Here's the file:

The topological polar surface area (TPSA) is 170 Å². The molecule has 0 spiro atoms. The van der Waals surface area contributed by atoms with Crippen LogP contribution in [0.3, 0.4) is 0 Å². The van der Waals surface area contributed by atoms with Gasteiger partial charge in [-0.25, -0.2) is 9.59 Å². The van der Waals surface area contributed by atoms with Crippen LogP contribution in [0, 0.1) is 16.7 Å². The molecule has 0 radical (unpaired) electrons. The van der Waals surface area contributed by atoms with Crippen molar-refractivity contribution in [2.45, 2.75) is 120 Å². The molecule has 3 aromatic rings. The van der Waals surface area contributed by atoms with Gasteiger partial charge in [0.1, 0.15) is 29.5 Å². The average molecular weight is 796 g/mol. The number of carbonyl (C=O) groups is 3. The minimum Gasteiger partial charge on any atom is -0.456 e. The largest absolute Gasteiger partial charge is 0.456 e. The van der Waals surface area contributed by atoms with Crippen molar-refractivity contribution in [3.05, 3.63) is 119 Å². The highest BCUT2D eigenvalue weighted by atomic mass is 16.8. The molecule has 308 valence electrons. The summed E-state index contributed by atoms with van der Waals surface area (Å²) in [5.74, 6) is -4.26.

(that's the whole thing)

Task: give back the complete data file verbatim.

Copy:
The topological polar surface area (TPSA) is 170 Å². The molecule has 0 spiro atoms. The van der Waals surface area contributed by atoms with Crippen LogP contribution in [0.3, 0.4) is 0 Å². The van der Waals surface area contributed by atoms with Gasteiger partial charge in [-0.25, -0.2) is 9.59 Å². The van der Waals surface area contributed by atoms with Crippen LogP contribution in [0, 0.1) is 16.7 Å². The molecule has 0 radical (unpaired) electrons. The van der Waals surface area contributed by atoms with Crippen molar-refractivity contribution in [2.45, 2.75) is 120 Å². The molecule has 3 aromatic rings. The van der Waals surface area contributed by atoms with Gasteiger partial charge in [0.1, 0.15) is 29.5 Å². The average molecular weight is 796 g/mol. The number of carbonyl (C=O) groups is 3. The minimum Gasteiger partial charge on any atom is -0.456 e. The largest absolute Gasteiger partial charge is 0.456 e. The van der Waals surface area contributed by atoms with Crippen molar-refractivity contribution in [3.05, 3.63) is 119 Å². The highest BCUT2D eigenvalue weighted by atomic mass is 16.8. The molecule has 308 valence electrons. The summed E-state index contributed by atoms with van der Waals surface area (Å²) in [5.74, 6) is -4.26.